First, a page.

But the new district—rated as leaning toward Democrats—isn’t Republicans’ most likely pickup. That would be a race to replace longtime Democratic incumbent Kurt Schrader, whom Jamie McCleod-Skinner ousted in the May primary. Sabato’s Crystal Ball rates the race lean Republican, and the Oregon Capital Chronicle recently reported the national political climate appears increasingly likely to give the seat to Republicans.
Obama and Trump
Despite the current odds, Democrats plan to campaign down to the wire and are calling on Obama to help close the deal.
Obama has stumped for Democratic candidates in several battleground states during just the past week, including stops in Georgia, Michigan and Wisconsin. He’s also set to rally in both Pittsburgh and Philadelphia on Saturday to bolster Democrats in one of the closest Senate races in the country, between Democrat John Fetterman and Republican Mehmet Oz.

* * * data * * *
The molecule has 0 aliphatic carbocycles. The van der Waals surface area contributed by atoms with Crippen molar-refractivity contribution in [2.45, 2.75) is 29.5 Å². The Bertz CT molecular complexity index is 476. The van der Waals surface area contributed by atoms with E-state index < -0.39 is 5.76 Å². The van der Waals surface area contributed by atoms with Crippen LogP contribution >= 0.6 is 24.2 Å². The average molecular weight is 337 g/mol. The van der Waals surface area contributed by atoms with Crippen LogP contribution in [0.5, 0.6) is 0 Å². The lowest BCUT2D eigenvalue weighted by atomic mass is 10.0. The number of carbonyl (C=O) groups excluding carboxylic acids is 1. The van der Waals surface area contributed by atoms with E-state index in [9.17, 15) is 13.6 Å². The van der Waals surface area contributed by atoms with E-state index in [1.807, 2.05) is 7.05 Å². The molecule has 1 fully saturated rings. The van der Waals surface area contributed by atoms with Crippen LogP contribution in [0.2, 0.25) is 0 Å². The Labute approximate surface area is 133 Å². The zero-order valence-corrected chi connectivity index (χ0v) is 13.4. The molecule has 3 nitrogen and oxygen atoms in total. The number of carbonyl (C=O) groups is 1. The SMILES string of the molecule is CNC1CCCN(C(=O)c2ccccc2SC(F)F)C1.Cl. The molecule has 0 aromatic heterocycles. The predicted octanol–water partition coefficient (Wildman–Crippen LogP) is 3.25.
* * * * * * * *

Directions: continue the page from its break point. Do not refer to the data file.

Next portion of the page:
First lady Jill Biden and Vice President Kamala Harris have joined the campaign push as well, visiting battleground states or places Democrats are only narrowly favored to win.
Biden is also on the trail, traveling to Florida Tuesday to talk about Social Security, Medicare and prescription drug prices before flying to New Mexico on Thursday to talk about student debt forgiveness. He’ll then join Obama at the Philadelphia rally Saturday.
Republicans are traveling the country too, with Trump campaigning with Iowa Republican Sen. Chuck Grassley as well as incumbent GOP Gov. Kim Reynolds. And senators not up for reelection this cycle, like Florida Sen. Rick Scott, the head of the Senate GOP campaign arm, are traveling to tightly contested states like New Hampshire, where incumbent Democrat Maggie Hassan faces GOP challenger Don Bolduc.
A GOP House
Republicans gaining control of the U.S. House, even if they don’t pick up the Senate, would lead to substantial changes in the bills that come to the floor and how the chamber functions.
For example, GOP leaders would likely remove the metal detectors that members and staff must walk through before entering the U.S. House, installed following the Jan. 6 attack by pro-Trump rioters.